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Rishi Sunak As UK Prime Minister: A New Page In British History

Rishi Sunak will be Britain’s first non-white PM, reflecting the changing contours of British society. Much will depend on whether he succeeds in getting the country back on the rails.

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Rishi Sunak, centre, waves after winning the Conservative Party leadership contest
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Indian-origin Tory leader Rishi Sunak is all set to be Britain’s new Prime Minister with Penny Mordaunt failing to make the cut and Boris Johnson dropping out of the race on Sunday. The 42-year-old Sunak, who was Chancellor of the Exchequer in Boris Johnson’s cabinet will be Britain’s first  Prime Minister of colour reflecting the country’s current multicultural identity. He is also the first non-Christian chosen for the highest office. Sunak is a practising Hindu.

His anointment by the Conservative party members is a turning point in British history, something that would not have been possible even a decade ago. “It shows that public service in the highest office in Britain can be open to those of all faiths and ethnic backgrounds. This will be a source of pride to many British Asians – including many who do not share Rishi Sunak’s Conservative politics” Sunder Katwala of  British Future, a think-tank dealing with integration and race.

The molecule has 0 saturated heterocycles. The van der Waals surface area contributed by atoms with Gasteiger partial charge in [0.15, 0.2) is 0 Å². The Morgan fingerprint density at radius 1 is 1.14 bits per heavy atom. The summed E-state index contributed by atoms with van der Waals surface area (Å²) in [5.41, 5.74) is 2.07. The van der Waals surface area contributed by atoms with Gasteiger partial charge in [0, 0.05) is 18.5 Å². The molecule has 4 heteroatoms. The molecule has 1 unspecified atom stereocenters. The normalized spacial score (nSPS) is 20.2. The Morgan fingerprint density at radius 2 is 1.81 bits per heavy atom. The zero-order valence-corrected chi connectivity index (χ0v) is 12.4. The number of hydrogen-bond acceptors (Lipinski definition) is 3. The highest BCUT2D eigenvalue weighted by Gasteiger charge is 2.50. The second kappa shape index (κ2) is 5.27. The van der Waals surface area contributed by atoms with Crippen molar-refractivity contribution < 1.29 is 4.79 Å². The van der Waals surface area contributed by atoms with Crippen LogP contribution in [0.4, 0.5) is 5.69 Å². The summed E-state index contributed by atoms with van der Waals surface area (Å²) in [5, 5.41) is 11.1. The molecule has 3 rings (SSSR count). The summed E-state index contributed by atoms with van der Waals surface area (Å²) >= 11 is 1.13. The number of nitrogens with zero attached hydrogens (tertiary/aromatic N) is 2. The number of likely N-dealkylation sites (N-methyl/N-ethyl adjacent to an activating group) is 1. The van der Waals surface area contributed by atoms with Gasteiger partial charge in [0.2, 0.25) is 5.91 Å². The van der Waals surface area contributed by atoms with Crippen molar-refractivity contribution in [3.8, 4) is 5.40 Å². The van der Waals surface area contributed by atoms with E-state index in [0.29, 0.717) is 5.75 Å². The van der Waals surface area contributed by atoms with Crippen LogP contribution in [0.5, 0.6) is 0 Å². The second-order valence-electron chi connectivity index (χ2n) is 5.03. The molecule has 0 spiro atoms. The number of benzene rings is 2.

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Sunak will be the youngest prime minister of Britain in 200 years according to reports in the local press. Luckily for Sunak, Penny Mordaunt’s decision to withdraw from the contest ensured that the process did not involve voting by members of the Conservative party. In  September, during Sunak’s unsuccessful bid against Liz Truss, while he got the backing of the MPs the party voted overwhelmingly for Truss.

The Conservative party leaders will be happy that the matter did not go to the ordinary members of the party as Britain desperately needs a stable government to quickly get to work. Sunak faces a daunting challenge and needs the support of every section of the Conservative party which is at the moment ridden with factional in-fighting. Sunak will have to hit the ground running as he tries to bring political stability and get the economy back on the rails. Britain is facing multiple problems, including inflation at 10.1 per cent, a 40-year high, and the cost of living spiralling at the back of higher energy and food costs. The nation's national health system is creaking and needs an urgent infusion of funds. With the onset of winter, ensuring heating for vulnerable sections will be a major headache for the government. Add to this the Bank of England’s prediction of a recession in the coming months.